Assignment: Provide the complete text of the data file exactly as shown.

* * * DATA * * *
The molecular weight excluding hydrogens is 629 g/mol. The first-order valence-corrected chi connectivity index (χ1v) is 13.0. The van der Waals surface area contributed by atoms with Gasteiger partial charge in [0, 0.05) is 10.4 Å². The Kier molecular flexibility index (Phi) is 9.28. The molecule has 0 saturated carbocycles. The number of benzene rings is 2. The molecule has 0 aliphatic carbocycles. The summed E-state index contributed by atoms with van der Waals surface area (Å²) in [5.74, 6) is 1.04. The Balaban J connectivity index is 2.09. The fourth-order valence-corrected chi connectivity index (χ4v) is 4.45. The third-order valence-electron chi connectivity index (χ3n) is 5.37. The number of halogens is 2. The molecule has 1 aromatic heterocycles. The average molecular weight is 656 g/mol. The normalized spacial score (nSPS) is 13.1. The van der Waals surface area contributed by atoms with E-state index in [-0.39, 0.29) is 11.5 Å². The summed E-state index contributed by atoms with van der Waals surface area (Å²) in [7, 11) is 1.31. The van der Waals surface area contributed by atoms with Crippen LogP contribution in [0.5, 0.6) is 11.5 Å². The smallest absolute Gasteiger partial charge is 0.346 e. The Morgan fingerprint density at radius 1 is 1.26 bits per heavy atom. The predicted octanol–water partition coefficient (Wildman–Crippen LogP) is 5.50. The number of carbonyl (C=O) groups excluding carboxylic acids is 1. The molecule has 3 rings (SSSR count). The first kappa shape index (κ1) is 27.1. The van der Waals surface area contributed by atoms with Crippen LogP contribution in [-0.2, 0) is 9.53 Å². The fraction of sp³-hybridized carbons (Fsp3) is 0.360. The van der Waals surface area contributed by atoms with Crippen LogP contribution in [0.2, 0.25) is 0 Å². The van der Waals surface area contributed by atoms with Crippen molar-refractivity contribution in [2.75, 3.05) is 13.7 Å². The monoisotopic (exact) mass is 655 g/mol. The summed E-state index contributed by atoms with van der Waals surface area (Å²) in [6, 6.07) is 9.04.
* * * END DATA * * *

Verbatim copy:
The molecular weight excluding hydrogens is 629 g/mol. The first-order valence-corrected chi connectivity index (χ1v) is 13.0. The van der Waals surface area contributed by atoms with Gasteiger partial charge in [0, 0.05) is 10.4 Å². The Kier molecular flexibility index (Phi) is 9.28. The molecule has 0 saturated carbocycles. The number of benzene rings is 2. The molecule has 0 aliphatic carbocycles. The summed E-state index contributed by atoms with van der Waals surface area (Å²) in [5.74, 6) is 1.04. The Balaban J connectivity index is 2.09. The fourth-order valence-corrected chi connectivity index (χ4v) is 4.45. The third-order valence-electron chi connectivity index (χ3n) is 5.37. The number of halogens is 2. The molecule has 1 aromatic heterocycles. The average molecular weight is 656 g/mol. The normalized spacial score (nSPS) is 13.1. The van der Waals surface area contributed by atoms with E-state index in [-0.39, 0.29) is 11.5 Å². The summed E-state index contributed by atoms with van der Waals surface area (Å²) in [7, 11) is 1.31. The van der Waals surface area contributed by atoms with Crippen LogP contribution in [0.5, 0.6) is 11.5 Å². The smallest absolute Gasteiger partial charge is 0.346 e. The Morgan fingerprint density at radius 1 is 1.26 bits per heavy atom. The predicted octanol–water partition coefficient (Wildman–Crippen LogP) is 5.50. The number of carbonyl (C=O) groups excluding carboxylic acids is 1. The molecule has 3 rings (SSSR count). The first kappa shape index (κ1) is 27.1. The van der Waals surface area contributed by atoms with Crippen LogP contribution in [-0.2, 0) is 9.53 Å². The fraction of sp³-hybridized carbons (Fsp3) is 0.360. The van der Waals surface area contributed by atoms with Crippen LogP contribution in [0.2, 0.25) is 0 Å². The van der Waals surface area contributed by atoms with Crippen molar-refractivity contribution in [2.75, 3.05) is 13.7 Å². The monoisotopic (exact) mass is 655 g/mol. The summed E-state index contributed by atoms with van der Waals surface area (Å²) in [6, 6.07) is 9.04.